JACKSONVILLE, Fla. — Anti-Semitic messages seen across downtown Jacksonville Saturday night created a wave of statements from local leaders and organizations condemning the message.
The Jacksonville Sheriff’s Office said it is aware of the displays and has been looking into the actions along with the FBI Jacksonville office.
“At the time, the Sheriff’s office has not identified any crimes having been committed; the comments displayed do not include any type of threat and are protected by the First Amendment.”
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FBI Jacksonville said, “No matter how abhorrent or repulsive, expressing one’s views is protected by the First Amendment and not a crime by itself, but true threats are not protected speech. When a threat or actual violence targets someone based on their race, religion, national origin, gender or gender identity, sexual orientation, or disability, it meets the criteria of a federal hate crime.”
You can read both agency’s full statements here.
A witness at the Florida Theater for the Rocky Horror Picture Show said it was a group of about six people projecting the message. He saw them outside displaying it onto the 11 East building downtown before heading towards the stadium after the Georgia-Florida game.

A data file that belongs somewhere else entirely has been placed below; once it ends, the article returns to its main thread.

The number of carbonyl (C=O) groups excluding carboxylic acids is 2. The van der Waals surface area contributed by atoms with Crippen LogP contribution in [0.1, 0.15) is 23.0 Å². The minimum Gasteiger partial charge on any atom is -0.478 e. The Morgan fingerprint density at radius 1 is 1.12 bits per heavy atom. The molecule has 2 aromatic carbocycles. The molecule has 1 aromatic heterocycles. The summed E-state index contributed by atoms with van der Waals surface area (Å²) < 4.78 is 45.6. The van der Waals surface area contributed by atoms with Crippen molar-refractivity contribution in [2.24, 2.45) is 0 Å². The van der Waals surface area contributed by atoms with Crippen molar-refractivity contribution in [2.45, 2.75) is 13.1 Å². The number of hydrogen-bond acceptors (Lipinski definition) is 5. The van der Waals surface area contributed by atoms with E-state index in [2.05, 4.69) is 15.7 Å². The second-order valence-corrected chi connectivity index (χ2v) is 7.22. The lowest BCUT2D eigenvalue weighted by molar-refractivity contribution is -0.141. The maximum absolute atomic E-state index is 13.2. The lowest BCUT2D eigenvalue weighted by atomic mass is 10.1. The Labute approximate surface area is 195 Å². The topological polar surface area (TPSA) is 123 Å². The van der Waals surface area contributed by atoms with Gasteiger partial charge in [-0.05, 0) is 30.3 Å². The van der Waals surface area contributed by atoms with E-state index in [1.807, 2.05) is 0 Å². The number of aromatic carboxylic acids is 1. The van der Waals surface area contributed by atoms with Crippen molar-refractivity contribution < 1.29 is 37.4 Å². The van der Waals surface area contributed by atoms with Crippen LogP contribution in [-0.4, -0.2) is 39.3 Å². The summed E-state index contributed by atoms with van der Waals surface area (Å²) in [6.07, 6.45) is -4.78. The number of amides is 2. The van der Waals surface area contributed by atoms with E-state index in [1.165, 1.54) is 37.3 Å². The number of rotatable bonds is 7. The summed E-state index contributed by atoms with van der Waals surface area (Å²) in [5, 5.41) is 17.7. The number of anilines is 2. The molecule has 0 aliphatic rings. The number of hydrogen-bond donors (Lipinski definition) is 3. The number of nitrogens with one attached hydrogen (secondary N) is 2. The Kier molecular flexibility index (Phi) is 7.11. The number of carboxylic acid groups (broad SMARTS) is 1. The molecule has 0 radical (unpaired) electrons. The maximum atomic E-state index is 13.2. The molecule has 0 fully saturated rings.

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“Certain crowds from the Rocky show start coming through and they start butting heads,” he said. “It was just vile stuff that they were yelling and it just wasn’t good.”
He was at the show with his family. “It was terror for them and a lot of the other people that were there.”
While there is no criminal investigation at this point, organizations like the Southern Poverty Law Center and American Jewish Committee are still concerned these acts could turn to violence.
“When this rhetoric is out there, saying it’s okay to say this thing — it’s easier to take it one step farther again,” said Rachel Carroll Rivas, the interim deputy director of research and analysis for the Southern Poverty Law Center’s Intelligence Project, said.
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“It increases the likelihood that others use this type of language, and it increases the anxiety of the Jewish community and community as a whole,” said Dov Wilker with the American Jewish Committee.
He said they’ve noticed an increase in antisemitic messaging both in-person and online.
The Anti-Defamation League tracks cases of antisemitism, including harassment, vandalism, and assault
The organization said incidents are up nationwide and in Florida. Cases have more than doubled in the past five years from 76 in 2018 to 190 in 2021. There have been 138 incidents so far this year. In Jacksonville, incidents have climbed from 2 in 2018 to 11 in 2022.
ADL said extremist groups, including NatSoc Florida, or NSF, have ramped up messaging since July.
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